Prevent College Campus Tragedies
Year after year we see stories about horrific crimes committed on college campuses by members of organizations in the fraternity/sorority system.
And every year, school administrators, fraternity and sorority leadership and alumni feign shock that such behavior continues. This time, Penn State University is coming to grips with the death of a 19-year-old sophomore pledge to the Beta Theta Pi fraternity, which has led to charges against 18 fraternity members that include involuntary manslaughter, simple assault, evidence tampering, alcohol-related violations and hazing.
A grand jury report cites evidence of a history of hazing at Beta Theta Pi that included forced drinking and paddling, and that Penn State’s Greek community “nurtured an environment so permissive of excessive drinking and hazing that it emboldened its members to repeatedly act with reckless disregard to human life.”
Switch out the names of the fraternity and school, and that same statement could apply to a tragic number of other incidents that have occurred — and will likely continue to happen — every school year, throughout the country.
Of course, tragedies happen to young men and women who have nothing to do with the Greek system, as they venture out into the world on their own; but there is no denying the common denominator in so many of these incidents is often heavy drinking, hazing, and a fraternity or sorority.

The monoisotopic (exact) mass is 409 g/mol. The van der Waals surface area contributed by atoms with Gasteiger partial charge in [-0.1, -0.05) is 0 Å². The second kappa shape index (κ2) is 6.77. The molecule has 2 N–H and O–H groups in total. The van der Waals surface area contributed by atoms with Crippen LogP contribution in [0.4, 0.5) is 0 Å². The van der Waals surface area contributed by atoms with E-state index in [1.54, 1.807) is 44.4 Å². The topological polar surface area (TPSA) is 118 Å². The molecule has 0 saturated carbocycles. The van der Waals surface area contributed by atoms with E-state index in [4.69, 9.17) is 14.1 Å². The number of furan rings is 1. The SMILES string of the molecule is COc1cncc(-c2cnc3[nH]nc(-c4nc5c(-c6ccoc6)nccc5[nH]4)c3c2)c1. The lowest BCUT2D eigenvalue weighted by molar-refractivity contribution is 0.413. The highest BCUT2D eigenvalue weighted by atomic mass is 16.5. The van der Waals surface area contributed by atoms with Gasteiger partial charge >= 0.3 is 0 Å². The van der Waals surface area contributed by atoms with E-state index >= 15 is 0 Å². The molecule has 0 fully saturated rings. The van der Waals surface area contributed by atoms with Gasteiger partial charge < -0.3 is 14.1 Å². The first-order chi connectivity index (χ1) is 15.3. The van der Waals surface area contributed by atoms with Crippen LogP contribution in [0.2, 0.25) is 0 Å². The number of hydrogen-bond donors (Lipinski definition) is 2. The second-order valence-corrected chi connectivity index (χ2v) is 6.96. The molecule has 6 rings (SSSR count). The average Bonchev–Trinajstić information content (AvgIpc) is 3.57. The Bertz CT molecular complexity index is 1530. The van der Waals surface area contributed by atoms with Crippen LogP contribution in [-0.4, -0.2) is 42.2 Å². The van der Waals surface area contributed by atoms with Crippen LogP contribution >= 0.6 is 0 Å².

It is mind-boggling that the alumni and leadership of these organizations do so little to change that culture. Though it is a shame to acknowledge that in this day and age very few 18-year-olds are truly “adults,” and four (or more) years in college does not do much to change that, surely those who have been out in the real world long enough to know better — and who serve as role models for these young men and women — feel some sense of responsibility to help institute change.
Alumni, the Interfraternity Council and other Greek umbrella organizations, college officials, law enforcement and perhaps mostly, parents, must unite in saying enough is enough.